The Bank of Latvia is the central bank of the Republic of Latvia. It is one of the key public institutions and carries out economic functions as prescribed by law.
The principal objective of the Bank of Latvia is to regulate currency in circulation by implementing monetary policy to maintain price stability in Latvia. Through its activities the Bank of Latvia encourages free competition, efficient allocation and flow of resources, stability, co-ordination and supervision of the financial system.
The Bank of Latvia’s functions are set out in the Republic of Latvia Law ‘On the Bank of Latvia’. Among the most important objectives of the national central bank are the following:
The Bank of Latvia represents the Republic of Latvia in foreign central banks and international currency institutions. The Bank of Latvia also consults the Parliament and the Cabinet of Ministers on monetary and banking policy issues.
In execution its functions the Bank of Latvia is guided by the Law ‘On the Bank of Latvia’ and is not subject to decisions and instructions by the Government or its agencies. The Bank of Latvia is independent in setting and implementing policy under its legal mandate.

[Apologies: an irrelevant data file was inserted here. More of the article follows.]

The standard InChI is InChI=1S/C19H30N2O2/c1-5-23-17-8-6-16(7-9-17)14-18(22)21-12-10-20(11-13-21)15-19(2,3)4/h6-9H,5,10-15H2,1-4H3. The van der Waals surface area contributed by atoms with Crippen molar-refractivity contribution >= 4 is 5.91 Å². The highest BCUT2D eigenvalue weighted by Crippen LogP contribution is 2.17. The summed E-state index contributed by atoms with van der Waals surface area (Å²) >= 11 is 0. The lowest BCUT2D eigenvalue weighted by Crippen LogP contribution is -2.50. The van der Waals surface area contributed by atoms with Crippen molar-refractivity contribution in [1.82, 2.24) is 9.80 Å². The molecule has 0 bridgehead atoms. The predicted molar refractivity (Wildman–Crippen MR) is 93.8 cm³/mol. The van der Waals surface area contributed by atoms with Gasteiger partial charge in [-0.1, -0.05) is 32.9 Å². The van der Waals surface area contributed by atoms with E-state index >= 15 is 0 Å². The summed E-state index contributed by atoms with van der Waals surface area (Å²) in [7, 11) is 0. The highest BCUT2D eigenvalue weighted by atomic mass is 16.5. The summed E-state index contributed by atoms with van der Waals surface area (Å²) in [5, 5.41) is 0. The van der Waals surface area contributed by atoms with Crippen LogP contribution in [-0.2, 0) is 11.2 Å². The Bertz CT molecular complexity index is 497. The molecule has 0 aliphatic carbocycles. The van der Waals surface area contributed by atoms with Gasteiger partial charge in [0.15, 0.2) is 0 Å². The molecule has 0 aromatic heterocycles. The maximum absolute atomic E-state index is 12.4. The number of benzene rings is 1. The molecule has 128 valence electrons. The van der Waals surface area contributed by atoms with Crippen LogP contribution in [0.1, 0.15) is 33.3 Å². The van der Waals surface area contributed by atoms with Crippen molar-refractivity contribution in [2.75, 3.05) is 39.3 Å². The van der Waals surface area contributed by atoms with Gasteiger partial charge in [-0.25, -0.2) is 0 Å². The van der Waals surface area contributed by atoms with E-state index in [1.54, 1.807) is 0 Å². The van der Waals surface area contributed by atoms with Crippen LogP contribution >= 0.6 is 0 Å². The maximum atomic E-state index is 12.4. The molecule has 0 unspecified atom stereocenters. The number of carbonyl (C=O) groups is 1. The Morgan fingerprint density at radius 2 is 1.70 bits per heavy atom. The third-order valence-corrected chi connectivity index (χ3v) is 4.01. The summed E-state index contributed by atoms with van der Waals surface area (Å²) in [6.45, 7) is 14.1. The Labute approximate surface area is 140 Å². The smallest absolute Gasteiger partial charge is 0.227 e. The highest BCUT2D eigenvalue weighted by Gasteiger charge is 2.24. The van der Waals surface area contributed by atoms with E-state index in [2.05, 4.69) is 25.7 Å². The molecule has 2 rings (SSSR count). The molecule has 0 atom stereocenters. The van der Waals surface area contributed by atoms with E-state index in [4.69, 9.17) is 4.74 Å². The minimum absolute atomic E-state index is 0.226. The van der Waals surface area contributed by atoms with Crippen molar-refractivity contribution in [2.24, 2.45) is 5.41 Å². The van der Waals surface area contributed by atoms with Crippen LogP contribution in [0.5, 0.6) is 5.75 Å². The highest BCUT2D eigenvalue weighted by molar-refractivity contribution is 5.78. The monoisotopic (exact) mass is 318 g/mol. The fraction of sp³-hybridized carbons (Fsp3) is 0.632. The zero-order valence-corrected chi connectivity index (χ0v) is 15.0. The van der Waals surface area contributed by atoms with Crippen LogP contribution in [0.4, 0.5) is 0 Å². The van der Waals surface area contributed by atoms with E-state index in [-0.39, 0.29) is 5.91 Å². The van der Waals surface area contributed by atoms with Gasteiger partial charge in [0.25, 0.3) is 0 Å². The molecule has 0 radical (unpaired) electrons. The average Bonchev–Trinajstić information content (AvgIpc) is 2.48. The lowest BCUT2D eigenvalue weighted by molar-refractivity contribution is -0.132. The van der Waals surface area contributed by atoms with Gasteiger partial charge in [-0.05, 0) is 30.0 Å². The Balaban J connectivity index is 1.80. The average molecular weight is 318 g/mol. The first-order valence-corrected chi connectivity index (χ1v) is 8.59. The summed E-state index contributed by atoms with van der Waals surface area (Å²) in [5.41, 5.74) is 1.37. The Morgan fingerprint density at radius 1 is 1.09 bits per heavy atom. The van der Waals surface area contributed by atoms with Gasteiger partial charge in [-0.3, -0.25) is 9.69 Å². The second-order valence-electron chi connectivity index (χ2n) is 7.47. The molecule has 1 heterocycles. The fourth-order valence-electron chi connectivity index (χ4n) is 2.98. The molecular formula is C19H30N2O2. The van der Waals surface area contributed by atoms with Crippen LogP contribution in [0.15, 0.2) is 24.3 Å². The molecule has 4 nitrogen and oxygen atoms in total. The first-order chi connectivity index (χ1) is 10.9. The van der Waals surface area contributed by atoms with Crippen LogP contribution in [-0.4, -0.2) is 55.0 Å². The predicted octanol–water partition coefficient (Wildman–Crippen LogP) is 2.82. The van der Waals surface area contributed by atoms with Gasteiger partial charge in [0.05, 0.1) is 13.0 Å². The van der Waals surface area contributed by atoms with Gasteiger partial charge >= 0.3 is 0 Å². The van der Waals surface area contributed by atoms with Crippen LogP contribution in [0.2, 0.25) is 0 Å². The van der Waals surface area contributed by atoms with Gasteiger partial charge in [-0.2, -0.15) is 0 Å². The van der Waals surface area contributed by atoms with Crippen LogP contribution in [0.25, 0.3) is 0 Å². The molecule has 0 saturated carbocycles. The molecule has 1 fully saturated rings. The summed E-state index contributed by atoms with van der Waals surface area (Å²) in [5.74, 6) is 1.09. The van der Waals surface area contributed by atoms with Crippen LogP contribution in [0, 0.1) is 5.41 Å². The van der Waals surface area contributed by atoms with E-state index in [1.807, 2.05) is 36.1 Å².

Supervision of the Bank of Latvia is vested with the Parliament.
The Law ‘On the Bank of Latvia’ proscribes the national central bank from conducting any entrepreneurial activity. The Bank of Latvia finances its activities from revenue received through foreign exchange and credit operations that are carried out within the framework of its objectives.
The Law ‘On the Bank of Latvia’ prescribes the authorised nominal capital of the Bank of Latvia at 25 million lats.
The nominal capital is comprised of the State allotted resources and the Bank of Latvia’s profit allocations.
Pursuant to the Amendments of June 20, 2002 to the Law ‘On the Bank of Latvia’, the Bank of Latvia transferred other reserves to the nominal capital, increasing it by 14 900 thousand lats to reach the amount specified in the Law ‘On the Bank of Latvia’, and the remaining part of other reserves in the amount of 23 324 thousand lats was transferred to the reserve capital.
The Law ‘On the Bank of Latvia’ establishes that part of the Bank of Latvia’s annual profit, calculated by applying the tax rate set for residents by the Law ‘On Enterprise Income Tax’, and a payment in the amount of 15 per cent of the profit earned during the reporting year for the usage of State capital shall be transferred to the State budget. On December 31, 2002, the enterprise income tax rate applicable to residents of the Republic of Latvia was 22 per cent. Hence, 37 per cent of the Bank of Latvia’s profit earned during the year ended December 31, 2002 shall be transferred to the State budget.
The Bank of Latvia’s profit remaining after making the above deductions shall be transferred to the reserve capital. The reserve capital shall be formed to cover possible losses.
Source: Bank of Latvia